The prostate is a small, muscular gland in the male reproductive system. Your prostate surrounds your urethra and makes most of the fluid in your semen. The muscular action of the prostate helps propel the fluid and semen through your penis during sexual climax.
In many men, the prostate can become enlarged. Sometimes it leads to symptoms and, over time, other complications. However, there are treatments.
Enlargement of the prostate is called benign prostatic hyperplasia (BPH). It occurs when the cells of the prostate gland begin to multiply. These additional cells cause your prostate gland to swell, which squeezes the urethra and limits the flow of urine.
BPH isn’t the same as prostate cancer and doesn’t increase your risk for cancer. However, it can cause symptoms that can affect your quality of life.
BPH is common in men over 50.
BPH is considered a normal condition of aging. Although the exact cause is unknown, changes in male sex hormones that come with aging may be a factor.
Any family history of prostate problems or any abnormalities with your testicles may raise your risk for BPH. Men who’ve had their testicles removed at a young age don’t develop BPH.
The symptoms of BPH are often very mild at first, but they become more serious if they aren’t treated. Common symptoms include:
- incomplete bladder emptying
- nocturia, which is the need to urinate two or more times per night
- dribbling at the end of your urinary stream
- incontinence, or leakage of urine
- straining when urinating
- a weak urinary stream
- a sudden urge to urinate
- a slowed or delayed urinary stream
- painful urination
- blood in the urine
Talk with your doctor if you have any of these symptoms. They’re treatable, and treating them often can help prevent complications.
When checking you for BPH, your doctor will usually begin by doing a physical exam and asking you about your medical history. The physical exam includes a rectal examination that allows the doctor to estimate the size and shape of your prostate. Other tests can include:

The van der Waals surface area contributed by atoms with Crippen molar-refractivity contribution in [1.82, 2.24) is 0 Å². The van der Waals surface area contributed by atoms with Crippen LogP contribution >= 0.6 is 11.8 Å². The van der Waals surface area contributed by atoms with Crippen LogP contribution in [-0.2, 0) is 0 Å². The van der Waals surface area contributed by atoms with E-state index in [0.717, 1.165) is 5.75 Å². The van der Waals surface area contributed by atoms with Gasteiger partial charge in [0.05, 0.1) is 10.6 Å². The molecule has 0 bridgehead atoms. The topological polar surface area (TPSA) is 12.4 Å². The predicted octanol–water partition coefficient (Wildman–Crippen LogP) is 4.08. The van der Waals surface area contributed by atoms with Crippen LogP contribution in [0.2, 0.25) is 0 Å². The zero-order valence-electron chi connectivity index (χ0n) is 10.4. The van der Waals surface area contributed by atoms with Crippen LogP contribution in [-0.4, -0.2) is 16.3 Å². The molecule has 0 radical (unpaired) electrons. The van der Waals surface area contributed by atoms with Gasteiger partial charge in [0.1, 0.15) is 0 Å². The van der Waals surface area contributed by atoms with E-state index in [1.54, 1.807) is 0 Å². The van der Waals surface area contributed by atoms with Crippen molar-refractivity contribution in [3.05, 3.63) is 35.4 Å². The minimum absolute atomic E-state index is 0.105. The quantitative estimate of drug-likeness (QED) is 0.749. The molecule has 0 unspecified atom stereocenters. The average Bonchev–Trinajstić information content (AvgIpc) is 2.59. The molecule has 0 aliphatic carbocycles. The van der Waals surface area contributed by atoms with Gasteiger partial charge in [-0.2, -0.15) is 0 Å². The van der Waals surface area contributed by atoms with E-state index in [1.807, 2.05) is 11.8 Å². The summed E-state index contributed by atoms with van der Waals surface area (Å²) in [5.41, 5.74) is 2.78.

- Urinalysis. Your urine is checked for blood and bacteria.
- Urodynamic test. Your bladder is filled with liquid via a catheter to measure your bladder’s pressure during urination.
- Prostate-specific antigen (PSA) test. This blood test checks for cancer of the prostate.
- Post-void residual. This tests the amount of urine left in your bladder after urination.
- Cystoscopy. This is the examination of your urethra and bladder with a tiny lighted scope that’s inserted into your urethra
Your doctor may also ask about medications you’re taking that might be affecting your urinary system, such as:
Your doctor can make any necessary medication adjustments. Don’t attempt to adjust your medications or doses yourself.
Let your doctor know if you’ve taken self-care measures for your symptoms for at least 2 months without noticing any improvement.
Treatment of BPH can begin with self-care and lifestyle adjustments. If symptoms don’t subside, medication or surgery may be recommended. Your age and general health will also influence the prescribed treatment.
Natural treatment can include specific actions or lifestyle changes that you can make to help relieve your symptoms of BPH. These include:
- urinating as soon as you feel the urge
- going to the bathroom to urinate, even when you don’t feel the urge
- avoiding over-the-counter decongestants or antihistamine medications, which can make it harder for the bladder to empty
- avoiding alcohol and caffeine, especially in the hours after dinner
- reducing your stress level, as nervousness can increase the frequency of urination
- exercising regularly, as a lack of exercise can aggravate your symptoms
- learning and practicing Kegel exercises to strengthen your pelvic muscles
- keeping warm, since being cold can make symptoms worse
Some people also include natural remedies in their treatment of BPH. However, there isn’t evidence that they’re effective.
When lifestyle changes aren’t enough to relieve your symptoms, your doctor may recommend medication.
There are several medications that can help to both treat the symptoms of BPH and BPH itself. These medications include:
- alpha-1 blockers
- hormone reduction medications
Learn more about BPH medications.
Alpha-1 blockers are medications that relax the muscles of the bladder and prostate. Alpha-1 blockers relax the neck of the bladder and make it easier for urine to flow. Examples of alpha-1 blockers include:
Hormone reduction medications